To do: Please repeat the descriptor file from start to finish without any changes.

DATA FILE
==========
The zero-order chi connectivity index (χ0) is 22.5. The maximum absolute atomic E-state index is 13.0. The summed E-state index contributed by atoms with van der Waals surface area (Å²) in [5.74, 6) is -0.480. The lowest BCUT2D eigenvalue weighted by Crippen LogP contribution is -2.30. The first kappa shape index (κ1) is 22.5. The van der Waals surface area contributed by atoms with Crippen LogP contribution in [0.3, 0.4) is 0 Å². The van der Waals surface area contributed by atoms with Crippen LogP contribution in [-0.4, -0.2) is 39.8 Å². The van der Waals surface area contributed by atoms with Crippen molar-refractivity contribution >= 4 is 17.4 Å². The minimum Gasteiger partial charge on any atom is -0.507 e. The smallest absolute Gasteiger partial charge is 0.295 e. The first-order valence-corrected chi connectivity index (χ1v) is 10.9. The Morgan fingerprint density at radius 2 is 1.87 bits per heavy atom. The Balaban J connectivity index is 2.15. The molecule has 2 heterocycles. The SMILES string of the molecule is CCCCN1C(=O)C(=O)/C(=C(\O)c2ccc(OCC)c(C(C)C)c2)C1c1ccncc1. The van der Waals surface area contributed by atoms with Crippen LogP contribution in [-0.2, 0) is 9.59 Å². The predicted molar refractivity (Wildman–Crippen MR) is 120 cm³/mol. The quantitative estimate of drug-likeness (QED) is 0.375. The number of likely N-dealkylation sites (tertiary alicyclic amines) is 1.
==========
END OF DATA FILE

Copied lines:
The zero-order chi connectivity index (χ0) is 22.5. The maximum absolute atomic E-state index is 13.0. The summed E-state index contributed by atoms with van der Waals surface area (Å²) in [5.74, 6) is -0.480. The lowest BCUT2D eigenvalue weighted by Crippen LogP contribution is -2.30. The first kappa shape index (κ1) is 22.5. The van der Waals surface area contributed by atoms with Crippen LogP contribution in [0.3, 0.4) is 0 Å². The van der Waals surface area contributed by atoms with Crippen LogP contribution in [-0.4, -0.2) is 39.8 Å². The van der Waals surface area contributed by atoms with Crippen molar-refractivity contribution >= 4 is 17.4 Å². The minimum Gasteiger partial charge on any atom is -0.507 e. The smallest absolute Gasteiger partial charge is 0.295 e. The first-order valence-corrected chi connectivity index (χ1v) is 10.9. The Morgan fingerprint density at radius 2 is 1.87 bits per heavy atom. The Balaban J connectivity index is 2.15. The molecule has 2 heterocycles. The SMILES string of the molecule is CCCCN1C(=O)C(=O)/C(=C(\O)c2ccc(OCC)c(C(C)C)c2)C1c1ccncc1. The van der Waals surface area contributed by atoms with Crippen LogP contribution in [-0.2, 0) is 9.59 Å². The predicted molar refractivity (Wildman–Crippen MR) is 120 cm³/mol. The quantitative estimate of drug-likeness (QED) is 0.375. The number of likely N-dealkylation sites (tertiary alicyclic amines) is 1.